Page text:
Thompson’s notions of anguish and memory arrive in full and brutal force in Jenny Holzer’s “Lustmord,” a grid of 28 photos of monstrous aphorisms written on human skin along the lines of “I HOOK MY CHIN OVER HER SHOULDER NOW THAT SHE IS STILL I CAN CONCENTRATE.” “Lustmord” is German for “lust murder,” and so what we’re reading is a murderer’s grateful acknowledgement that the woman he is raping has died during the act. This is work that Holzer made in response to violent acts committed against women by Serbs during the “ethnic cleansing” of Bosnians. This is contemporary art at its heroic best, and it is deeply and unapologetically disturbing.

In his 1887 “Genealogy of Morality,” Nietzsche described two basic types of morality that developed historically quite separately: The “master morality,” which posits good versus bad (power), and “slave morality,” which distinguishes between good and evil (altruism). Nietzsche, however, discounted emotion and understood any specific culture as the product of the struggle between these two perspectives. By positing power as an unchecked platform for abuse, Thompson’s “Anguish” seems to take a clear position in this struggle. She may not like Nietzsche, but she appears to accept his terms and their role in culture.

Much of the work in “Anguish” is easy to follow and very easy on the eyes. Piper Shepard’s “Only Their Silhouettes” is a gorgeous black floral screen of handcut muslin that softly echoes the shadows of the long lost. Roberto Mannino’s model of memory “ADRIANITE” is a small graphite frame from which we assume an image (of Adrian?) was torn long ago. Carson Fox’s “Hair filigree” is a large, decoratively indulgent wall hanging (again with the projected shadows) of human hair (to which it’s hard not to respond physically) hinting at loss, memory and the physical traces of human experience and our responses to them. The art backdrop of “Anguish” is craft with its echoes of women’s piece work practice, anti-establishment institutional positioning, and the DIY logic of personal perspective. Thompson herself has recently taught at the Haystack Mountain School of Crafts in Deer Isle. Craft, in this context, is not art-lite, but a powerful subversive current.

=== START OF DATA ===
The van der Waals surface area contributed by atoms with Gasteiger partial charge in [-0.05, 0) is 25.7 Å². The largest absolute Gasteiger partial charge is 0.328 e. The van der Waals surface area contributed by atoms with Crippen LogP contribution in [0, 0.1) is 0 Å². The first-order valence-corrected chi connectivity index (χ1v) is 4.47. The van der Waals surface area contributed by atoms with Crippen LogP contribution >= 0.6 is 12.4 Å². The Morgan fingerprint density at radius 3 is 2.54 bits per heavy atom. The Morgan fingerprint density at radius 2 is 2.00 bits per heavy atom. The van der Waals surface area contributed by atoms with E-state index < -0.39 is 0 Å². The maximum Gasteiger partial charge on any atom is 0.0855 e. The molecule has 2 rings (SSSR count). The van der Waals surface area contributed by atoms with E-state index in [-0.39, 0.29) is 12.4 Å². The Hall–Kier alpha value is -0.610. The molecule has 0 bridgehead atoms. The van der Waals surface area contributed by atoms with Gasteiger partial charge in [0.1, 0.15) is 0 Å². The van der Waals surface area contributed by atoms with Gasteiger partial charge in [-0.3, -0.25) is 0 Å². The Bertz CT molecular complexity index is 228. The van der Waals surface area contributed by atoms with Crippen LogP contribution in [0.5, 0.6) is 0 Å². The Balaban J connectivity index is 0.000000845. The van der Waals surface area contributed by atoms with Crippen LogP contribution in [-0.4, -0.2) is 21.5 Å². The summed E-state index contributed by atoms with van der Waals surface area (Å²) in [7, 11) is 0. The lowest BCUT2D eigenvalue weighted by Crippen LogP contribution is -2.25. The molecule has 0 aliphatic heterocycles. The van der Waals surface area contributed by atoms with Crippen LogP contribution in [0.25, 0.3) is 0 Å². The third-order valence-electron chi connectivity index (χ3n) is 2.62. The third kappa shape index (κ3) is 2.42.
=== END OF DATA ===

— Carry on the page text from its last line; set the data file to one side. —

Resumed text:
The most comprehensive and satisfying work in “Anguish” is Martha McDonald’s “The Weeping Dress,” which we see as a handmade crepe paper dress and a video of McDonald’s performance made while wearing the dress. Following Victorian mourning rituals, the crepe paper dress was dyed black. Crepe is not colorfast, so the dye would make the wearer’s skin turn black. In the video, McDonald sings under an artificial drizzle (to speed up the dye-loss process) where she stands in expanding inky pools while the dress transforms from black to faded blue – the state of the perfectly preserved and sculpturally presented dress across the room from the video. McDonald’s work delivers a feel for the first year of the Victorian mourning process; certainly, a dye-stained widow is going to be far less likely to engage in, say, sexual relations, and this pushes the sense of personal anguish into the publicly-enforced arena of women’s culture.

However, “Anguish” is hardly limited to a female perspective (my responses all came to me as a straight, white male), and it is this expansive role of gender perspective that truly opens up the exhibition’s potential. Oscar Munoz’s “Line of Destiny,” for example, is a short video of the artist’s face reflected in his handful of water. The video ends as the water trickles out between his fingers and his face fades away. Reflection, he hints, is a matter of perspective and ever-fleeing time. It’s part memento mori and part question about the male gaze: When it does fade, how can a man see himself? And how will he be remembered, if at all? This is a conundrum of death, and it’s a haunting thought.

Freelance writer Daniel Kany is an art historian who lives in Cumberland. He can be contacted at: